Ignoring Protests, Bosnia-Herzegovina’s Leaders Opt for Politics as Usual

Ignoring Protests, Bosnia-Herzegovina’s Leaders Opt for Politics as Usual
Photo: Protest outside of the Tuzla Canton Government Building, Tuzla, Bosnia-Herzegovina, Feb. 8, 2014 (photo by Wikimedia user Juniki San licensed under the Creative Commons Attribution-Share Alike 3.0 Unported license).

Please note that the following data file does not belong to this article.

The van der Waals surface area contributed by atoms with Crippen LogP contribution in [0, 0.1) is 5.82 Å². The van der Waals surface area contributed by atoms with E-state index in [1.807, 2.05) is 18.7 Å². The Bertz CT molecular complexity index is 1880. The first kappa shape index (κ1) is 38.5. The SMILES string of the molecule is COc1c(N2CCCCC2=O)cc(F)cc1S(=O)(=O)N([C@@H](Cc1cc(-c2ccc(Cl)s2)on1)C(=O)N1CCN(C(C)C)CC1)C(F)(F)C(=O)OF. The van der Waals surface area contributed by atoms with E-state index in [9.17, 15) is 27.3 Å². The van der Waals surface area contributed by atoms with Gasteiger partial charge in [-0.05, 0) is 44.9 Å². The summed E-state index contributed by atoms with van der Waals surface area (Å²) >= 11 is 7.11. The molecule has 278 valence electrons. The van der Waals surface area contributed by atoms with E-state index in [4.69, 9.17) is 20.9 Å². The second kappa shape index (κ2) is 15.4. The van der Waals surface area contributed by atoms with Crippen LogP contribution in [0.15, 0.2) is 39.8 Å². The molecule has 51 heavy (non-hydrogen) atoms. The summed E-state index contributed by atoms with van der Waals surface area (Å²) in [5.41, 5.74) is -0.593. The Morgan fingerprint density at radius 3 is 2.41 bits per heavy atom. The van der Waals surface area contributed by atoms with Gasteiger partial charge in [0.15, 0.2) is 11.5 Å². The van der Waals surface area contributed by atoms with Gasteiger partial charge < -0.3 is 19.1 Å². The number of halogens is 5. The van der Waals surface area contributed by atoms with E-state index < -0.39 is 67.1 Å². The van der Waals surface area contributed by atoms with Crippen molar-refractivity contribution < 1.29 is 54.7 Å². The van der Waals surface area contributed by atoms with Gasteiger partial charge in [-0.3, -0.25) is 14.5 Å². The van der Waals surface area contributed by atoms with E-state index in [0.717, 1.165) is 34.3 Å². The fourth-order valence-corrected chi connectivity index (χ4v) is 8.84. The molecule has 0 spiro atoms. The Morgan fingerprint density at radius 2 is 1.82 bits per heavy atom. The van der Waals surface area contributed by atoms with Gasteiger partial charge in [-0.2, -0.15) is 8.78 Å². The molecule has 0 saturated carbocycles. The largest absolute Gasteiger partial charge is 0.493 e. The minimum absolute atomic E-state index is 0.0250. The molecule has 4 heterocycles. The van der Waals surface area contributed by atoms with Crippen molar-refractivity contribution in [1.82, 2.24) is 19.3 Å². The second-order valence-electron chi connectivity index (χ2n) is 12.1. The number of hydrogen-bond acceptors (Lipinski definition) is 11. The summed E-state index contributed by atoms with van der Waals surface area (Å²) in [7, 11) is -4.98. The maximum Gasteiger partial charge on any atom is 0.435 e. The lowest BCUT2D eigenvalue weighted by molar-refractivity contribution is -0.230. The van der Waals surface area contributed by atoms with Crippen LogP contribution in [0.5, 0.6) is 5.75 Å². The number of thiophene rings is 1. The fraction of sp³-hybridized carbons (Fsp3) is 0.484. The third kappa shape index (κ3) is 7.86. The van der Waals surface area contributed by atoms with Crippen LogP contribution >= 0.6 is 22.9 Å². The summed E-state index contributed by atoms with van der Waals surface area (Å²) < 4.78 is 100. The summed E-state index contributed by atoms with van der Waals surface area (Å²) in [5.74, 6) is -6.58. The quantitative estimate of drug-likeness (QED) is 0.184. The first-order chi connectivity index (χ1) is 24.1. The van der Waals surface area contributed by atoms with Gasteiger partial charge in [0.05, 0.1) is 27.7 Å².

SARAJEVO, Bosnia-Herzegovina—Ignoring social protests, leaders of Bosnia-Herzegovina’s ruling parties have rejected the latest and final attempt of the European Commission’s enlargement commissioner, Stefan Fule, to find a compromise for the country’s disputed constitutional reform. At the end of a two-day visit, Fule told a press conference Tuesday that leaders of seven main local parties were unable or unwilling to address a 2009 ruling of the European Court of Human Rights (ECHR) that found that certain provisions of Bosnia-Herzegovina’s constitution violated minority rights. “Bosnia and Herzegovina will remain, at least for the time being, in breach of its international commitments. It is a shame for the politicians, through inaction, to fail, because the rest of the region is moving forward toward the European Union, and because citizens are calling politicians to be accountable,” Fule said. The ECHR found for the plaintiffs in the 2009 ruling, known as the Sejdic-Finci case, in which Dervo Sejdic, a Roma, and Jakob Finci, a Jew, argued that parts of the Bosnia-Herzegovina constitution allocating certain government posts based on ethnicity were discriminatory. The EU has demanded that local leaders adopt new mechanisms for electing Bosnia-Herzegovina’s president and parliament as the key condition for continuation of the country’s EU accession process. Over the past several months, Fule took it upon himself to facilitate negotiations, but was quickly drawn into Bosnia-Herzegovina’s political quicksand. Negotiations became stuck in the political chaos that spread on different administrative levels after 2010 general elections. Senior international officials said that the issue of constitutional reform was also hijacked by Bosnian Croat national leaders, who they said used the talks to try to renegotiate the balance of power in the Bosniak-Croat Federation, the larger of the two entities that form Bosnia-Herzegovina. Fule on Tuesday announced he will stop facilitating further negotiations and stressed that “now it is time again for the institutions of Bosnia and Herzegovina to take [negotiations] forward.” However, local politicians seemed determined to ignore the demands of the EU as well as their own citizens, as they have effectively blocked the country’s path into the EU even while social protests continue across the country. Hundreds of citizens protested in Tuzla, Sarajevo and Mostar, and almost 1,000 war veterans gathered in Banja Luka, the administrative center of Republika Srpska—Bosnia-Herzegovina’s Serb-dominated entity—to protest against corrupt leaders. Now entering their third week, the protests represent a new reality in the war-divided country. The protests started Feb. 4 in the northern industrial town of Tuzla over the catastrophic economic and social situation caused by the country’s prolonged political crisis and the corrupt, unsuccessful privatization process of the early 2000s. They quickly snowballed across the country to include thousands of people and became violent after hooligans joined the demonstrators and attacked government buildings in Sarajevo, Tuzla, Zenica and Mostar. By the time the violence ended four days later, 17 government buildings had been burned and ransacked in these four cities. More than 300 people were injured and 100 detained, though they were quickly released. Some of the scenes, which were broadcast live on all local and many international TV networks, resembled the 1992-1995 civil war and shocked the local population and international community alike. Local law enforcement agencies immediately began investigating widespread allegations that at least some of the violence was orchestrated by certain political or interest groups. Investigations were also launched into the apparent lack of coordination among police agencies during the violent protests. Judging by their initial reactions, local politicians did not get the protests’ message, and their “business as usual” approach only exacerbated the public’s frustrations. Without any concrete evidence, the ruling Croat and Serb parties tried to present the protests as another attempt by Bosniaks to interfere with Croat or Serb national interests and force through deeper constitutional reform that would make Bosnia-Herzegovina more centralized. Meanwhile, Bosniak politicians exchanged accusations and tried to blame each other for the crisis. Many Bosnian citizens condemned the violence but continued the protests, which entered a new phase with demonstrators in Sarajevo, Zenica, Tuzla and Mostar establishing “citizens’ plenums” in an attempt to organize themselves to better communicate their demands to the cantonal governments. In all four towns, plenums agreed on a few basic requests, including the immediate resignation of their cantonal governments, the establishment of technocratic governments, the reduction of benefits for politicians employed in government and assemblies, the revision of privatization plans and an investigation into the violence during the protests. The effort initially worked, as the governments of Sarajevo, Tuzla, Zenica and Bihac cantons offered their resignations. The governments of the Mostar canton and the Bosniak-Croat Federation have so far rejected demands to resign, which could lead to more protests. Although the current protests are peaceful, local and international experts are concerned that the situation in Bosnia-Herzegovina is unpredictable and still very volatile, due to heightened tensions and the continued attempts of local politicians to put a political or ethnic spin on recent developments. The stability of the country and the whole region will also very much depend on international engagement, which, with the ultimate failure of the European Commission-facilitated negotiations, has now hit a wall. Concerns over the situation in Bosnia-Herzegovina, and dissatisfaction with the EU approach, have been building in many Western capitals, but until the protests turned violent such concerns did not translate into concrete action aimed at identifying new ideas and a different approach. Experts stress that other Balkan countries would also benefit from a new international approach due to growing public dissatisfaction with the worsening economic and social situation across the region, reflected in a number of social protests that took place in Zagreb, Belgrade, Podgorica and Skopje in the past few days in support of the demonstrations in Bosnia. The renewed violence has momentarily put Bosnia-Herzegovina back on the radar of the international community, which is now expected to speed up its efforts. In the meantime, with continuing economic crisis and social uprising, amid political infighting and international indolence, Bosnia faces a difficult and potentially dangerous period. Srecko Latal covered Bosnia and Herzegovina during and after the 1992-1995 war as Associated Press correspondent and editor, as well as reporting from Kosovo, Afghanistan and Pakistan, among other places. He has written for numerous regional and international media and analytical organizations and worked as communications and political adviser for a number of international organizations. After serving for several years as Balkan analyst for the International Crisis Group, he founded the Social Overview Service, a think-tank in Sarajevo.